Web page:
September 6, 2017

Health : Perfect Day

It's taken me thirty-three years, but I've come across the fool-proof formula for the kind of day that makes me feel happiest and healthiest.  A disclaimer that I call a lot of things my favorite in the following description, which kind of makes sense.

It starts with coffee.  I love coffee, but drink it pretty rarely because I'm sensitive to the caffeine, or because I want to stay sensitive to the caffeine.  I tend to get moodier on caffeine, happy at first from the stimulation, then a kind of coming down where I dwell a little too deeply in whatever I'm feeling.  So I save coffee for our climbing trips, when 1) we wake up pretty early, and 2) I know that I'll have natural endorphins that will counteract the aftereffects of the caffeine.  It's a special treat.

Then we drive, and even though I lament the distance we have to drive to get to rock climbing and would likely eliminate it if it were possible, I do also love long drives.  People who've known me awhile know that they're one of my favorite things ever (favorite number one, not in order and I won't continue to count).  I like the long stretches of scenery, being forced to do nothing except take it in.  I like the comfortable conversation, the podcasts and music as backdrops to the views; I also like the silences.

Drive to & from Bishop, CA. February 2017

When we arrive, there's usually some hiking involved to get to the area we want to climb. It's called an approach instead of a hike, since the goal is to get to climbing.  Similar to the drive, we'd all eliminate the approach if given the choice, but similar to the drive I generally enjoy it (depending on the distance, and on how long we get lost as getting lost is routine for me).  It's usually the first of many waves of feeling grateful to be outside and away from a city (a city whose compactness I love but can sometimes compress).

Then, there's the climbing itself, which I already glorify in more ways than anyone wants to hear. Suffice to say that it's the main ingredient for the perfect day, because there's a sense while doing it that I couldn't possibly feel exactly like this doing anything else.  Strong and scared, alone in my head and connected to outside.  I'm open to the possibility that something else compares but will gladly take this for now.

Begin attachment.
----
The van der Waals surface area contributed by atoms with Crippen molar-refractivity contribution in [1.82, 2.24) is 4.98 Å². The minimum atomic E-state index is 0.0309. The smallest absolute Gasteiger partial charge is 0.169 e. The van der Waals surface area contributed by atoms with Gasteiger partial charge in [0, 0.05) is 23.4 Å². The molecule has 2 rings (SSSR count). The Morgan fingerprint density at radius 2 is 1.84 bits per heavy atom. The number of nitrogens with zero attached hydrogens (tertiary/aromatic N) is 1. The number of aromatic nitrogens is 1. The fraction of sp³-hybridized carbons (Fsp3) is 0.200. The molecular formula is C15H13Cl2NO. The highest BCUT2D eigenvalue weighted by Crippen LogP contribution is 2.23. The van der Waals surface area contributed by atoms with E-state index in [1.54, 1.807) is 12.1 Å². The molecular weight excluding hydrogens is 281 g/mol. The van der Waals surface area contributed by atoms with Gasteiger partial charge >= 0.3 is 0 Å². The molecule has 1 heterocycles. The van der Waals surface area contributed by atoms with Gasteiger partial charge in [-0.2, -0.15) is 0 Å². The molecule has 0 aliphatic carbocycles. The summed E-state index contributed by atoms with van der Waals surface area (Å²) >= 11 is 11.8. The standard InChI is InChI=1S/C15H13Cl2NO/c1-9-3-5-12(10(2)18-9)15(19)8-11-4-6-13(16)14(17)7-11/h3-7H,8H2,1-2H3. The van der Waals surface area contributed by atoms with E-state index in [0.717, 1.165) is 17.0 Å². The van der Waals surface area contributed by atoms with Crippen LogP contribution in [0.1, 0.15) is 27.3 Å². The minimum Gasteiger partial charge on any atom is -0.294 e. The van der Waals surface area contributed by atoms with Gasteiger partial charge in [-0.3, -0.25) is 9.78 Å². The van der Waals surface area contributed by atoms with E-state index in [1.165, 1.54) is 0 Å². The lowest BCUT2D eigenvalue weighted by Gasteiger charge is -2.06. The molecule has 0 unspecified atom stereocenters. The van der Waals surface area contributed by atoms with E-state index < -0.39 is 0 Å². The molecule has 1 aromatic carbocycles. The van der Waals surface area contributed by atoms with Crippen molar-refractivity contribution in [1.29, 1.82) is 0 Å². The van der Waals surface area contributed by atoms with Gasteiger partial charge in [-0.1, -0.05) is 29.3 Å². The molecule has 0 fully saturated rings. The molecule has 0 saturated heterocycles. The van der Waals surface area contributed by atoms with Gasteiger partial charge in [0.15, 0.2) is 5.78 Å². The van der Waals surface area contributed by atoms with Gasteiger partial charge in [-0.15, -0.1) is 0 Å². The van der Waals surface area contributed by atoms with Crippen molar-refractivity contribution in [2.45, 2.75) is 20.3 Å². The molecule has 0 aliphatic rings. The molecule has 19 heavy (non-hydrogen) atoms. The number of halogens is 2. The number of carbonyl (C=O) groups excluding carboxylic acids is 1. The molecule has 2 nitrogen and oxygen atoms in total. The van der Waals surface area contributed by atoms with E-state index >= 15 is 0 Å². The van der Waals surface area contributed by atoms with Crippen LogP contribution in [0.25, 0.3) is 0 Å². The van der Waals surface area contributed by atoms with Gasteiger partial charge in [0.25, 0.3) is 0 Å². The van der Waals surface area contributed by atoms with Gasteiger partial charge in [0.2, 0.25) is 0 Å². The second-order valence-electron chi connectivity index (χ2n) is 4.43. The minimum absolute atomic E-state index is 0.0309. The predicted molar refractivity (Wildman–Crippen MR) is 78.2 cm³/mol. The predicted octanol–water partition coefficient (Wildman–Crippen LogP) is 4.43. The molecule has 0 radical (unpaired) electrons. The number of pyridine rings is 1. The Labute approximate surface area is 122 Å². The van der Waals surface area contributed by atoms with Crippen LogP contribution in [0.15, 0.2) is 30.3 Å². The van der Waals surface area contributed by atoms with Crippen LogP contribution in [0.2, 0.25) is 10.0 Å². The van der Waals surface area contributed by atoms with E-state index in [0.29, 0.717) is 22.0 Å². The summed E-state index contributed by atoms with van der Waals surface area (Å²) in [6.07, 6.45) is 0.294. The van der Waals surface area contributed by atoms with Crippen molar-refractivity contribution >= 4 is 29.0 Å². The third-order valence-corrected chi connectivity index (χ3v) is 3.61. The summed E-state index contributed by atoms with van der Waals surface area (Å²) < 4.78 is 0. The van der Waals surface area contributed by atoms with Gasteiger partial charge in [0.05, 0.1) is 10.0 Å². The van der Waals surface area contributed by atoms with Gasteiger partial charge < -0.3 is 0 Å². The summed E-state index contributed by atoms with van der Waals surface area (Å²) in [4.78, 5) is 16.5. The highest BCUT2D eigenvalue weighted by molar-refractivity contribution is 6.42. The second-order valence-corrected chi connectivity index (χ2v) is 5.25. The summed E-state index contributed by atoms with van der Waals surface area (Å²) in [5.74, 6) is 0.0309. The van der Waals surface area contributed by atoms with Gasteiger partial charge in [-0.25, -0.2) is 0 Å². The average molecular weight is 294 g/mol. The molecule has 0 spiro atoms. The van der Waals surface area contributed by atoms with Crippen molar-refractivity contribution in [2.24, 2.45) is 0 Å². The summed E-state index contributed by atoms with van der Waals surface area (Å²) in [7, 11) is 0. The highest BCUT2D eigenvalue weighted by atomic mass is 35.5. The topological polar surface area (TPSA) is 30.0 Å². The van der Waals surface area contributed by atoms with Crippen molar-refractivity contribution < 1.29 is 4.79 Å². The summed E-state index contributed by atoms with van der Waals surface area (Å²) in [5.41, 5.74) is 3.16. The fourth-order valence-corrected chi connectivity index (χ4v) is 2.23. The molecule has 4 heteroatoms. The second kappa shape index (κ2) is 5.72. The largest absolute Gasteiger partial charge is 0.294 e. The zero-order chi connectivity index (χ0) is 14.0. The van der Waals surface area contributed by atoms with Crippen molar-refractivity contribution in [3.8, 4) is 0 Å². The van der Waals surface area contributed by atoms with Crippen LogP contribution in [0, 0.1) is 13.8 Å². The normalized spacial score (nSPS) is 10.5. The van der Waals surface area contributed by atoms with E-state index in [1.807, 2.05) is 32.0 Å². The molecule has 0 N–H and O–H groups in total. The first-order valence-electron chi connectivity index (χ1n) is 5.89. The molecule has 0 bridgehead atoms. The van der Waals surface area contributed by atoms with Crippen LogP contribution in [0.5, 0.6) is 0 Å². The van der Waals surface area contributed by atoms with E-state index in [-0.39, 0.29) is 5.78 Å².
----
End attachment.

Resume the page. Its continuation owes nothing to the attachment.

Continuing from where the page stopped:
If it really is the perfect day, there's a body of water nearby to jump in after hot sweaty climbing.  This can be a creek, river, lake, or a hotel pool (followed by hot tub); any sort of water feels like a miracle after clinging to rocks. And there's beer, which is another thing I really enjoy but don't consume that often due to my sensitivity (I know, this isn't the sort of sensitivity that I like either), and another thing I indulge on these days.  They taste especially good for knowing that we carried their weight to savor them now.

On the perfect day, it's the first of more days of climbing, so 1) we camp and 2) as the light is winding down we know there's more.  Preparing and eating a simple hot meal outside makes me feel how much can be had by fulfilling a basic need.  Everything tastes more distinct and better outside, uncrowded by its neighbors on the spice rack or grocery store shelf.  With fire and wine and chocolate, I'm pretty sure every space I have is filled.

As a person drawn to complications in my work and personal life, I really appreciate how much camping pares things down.  The tent is a favorite thing, shelter from so much made from so little.  The perfect day ends with a warm night, where you can leave the fly off the tent and fall asleep with stars as your ceiling. And it stays warm even as it steeps into dark, so that I can sleep (mostly) naked in my sleeping bag which is one of my favorite sensory feelings.  And if I get up in the middle of the night to pee, I can stop to look up to the denseness of light that we've replaced in the city with the denseness of people.

Not that people aren't part of the equation for a perfect day--they're the outline for everything else, for making it possible and shared.

This summer has been full of variations on this day, and it's been a long time since I even felt summer as a different season (in medical residency the days were marked less by season and more by a sleep cycle that was always screwy).  Each one has felt perfect.

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